Staid modernists sought artistic cred
CANADIAN MODERNISM at Stephen Bulger Gallery (1026 Queen West), to September 12. 416-504-0575. Rating: NNNN
What was the state of Canadian photography during the high modernist period? Stephen Bulger Gallery’s current exhibit, Canadian Modernism, attempts to answer that question. Gathering work by the most noted Canadian photographers from the late 20s to the late 50s, it gives an overview of the prevailing mid-century aesthetic.
Viewed as a whole, its tenor is unmistakable. The human figure retreats rigorous composition comes to the fore. Framing puts the subjects into a formalist grid often dominated by large shapes or bold lines, aiming to abstract natural forms into a pleasing symmetry.
When people do appear, they’re adjuncts of larger, industrial structures such as ships, in the maritime photos of Harry Waddle, for example, staircases or planes.
Welcome and Vertical Artichoke, by E. Haanel Cassidy, explore the rigorous geometry of plant life to the point of abstraction. Cassidy’s portrait of a young girl, Sylvia, is more about the symmetry of the whorls of hair on the back of her head than about the child herself. Static At Sunrise, by Rex Frost, is a meticulous study of the four curled forms of canoes contrasted with the flat plane of a lake. Composition matters most.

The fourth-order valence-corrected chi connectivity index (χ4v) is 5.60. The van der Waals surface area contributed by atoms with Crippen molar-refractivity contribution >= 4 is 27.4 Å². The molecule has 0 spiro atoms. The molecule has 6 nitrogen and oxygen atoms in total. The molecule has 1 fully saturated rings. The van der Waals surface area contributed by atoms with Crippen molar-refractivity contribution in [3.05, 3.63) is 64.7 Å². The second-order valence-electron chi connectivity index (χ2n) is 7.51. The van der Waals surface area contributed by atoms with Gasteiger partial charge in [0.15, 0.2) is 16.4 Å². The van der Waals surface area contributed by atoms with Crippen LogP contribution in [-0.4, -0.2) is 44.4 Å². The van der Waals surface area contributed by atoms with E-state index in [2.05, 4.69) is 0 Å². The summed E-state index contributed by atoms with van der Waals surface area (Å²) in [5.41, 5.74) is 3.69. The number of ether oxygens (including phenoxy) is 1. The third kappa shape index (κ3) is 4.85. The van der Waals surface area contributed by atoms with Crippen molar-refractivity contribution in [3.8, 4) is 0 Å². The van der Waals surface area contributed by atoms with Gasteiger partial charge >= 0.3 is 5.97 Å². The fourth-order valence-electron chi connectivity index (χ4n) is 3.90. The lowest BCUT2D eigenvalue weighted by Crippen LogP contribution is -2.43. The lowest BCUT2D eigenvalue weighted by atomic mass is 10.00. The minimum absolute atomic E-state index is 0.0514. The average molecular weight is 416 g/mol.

Photography had not yet been fully embraced as an artistic pursuit at this time, and its imitation of the geometric abstraction that reigned supreme in the painting of the era may have been, in part, a stab at legitimacy.
You get little sense of the love of surprise and coincidence that was to dominate the era of candid handheld photography. These are serious, sober, painterly photographers creating handsome, if slightly staid, modernist images.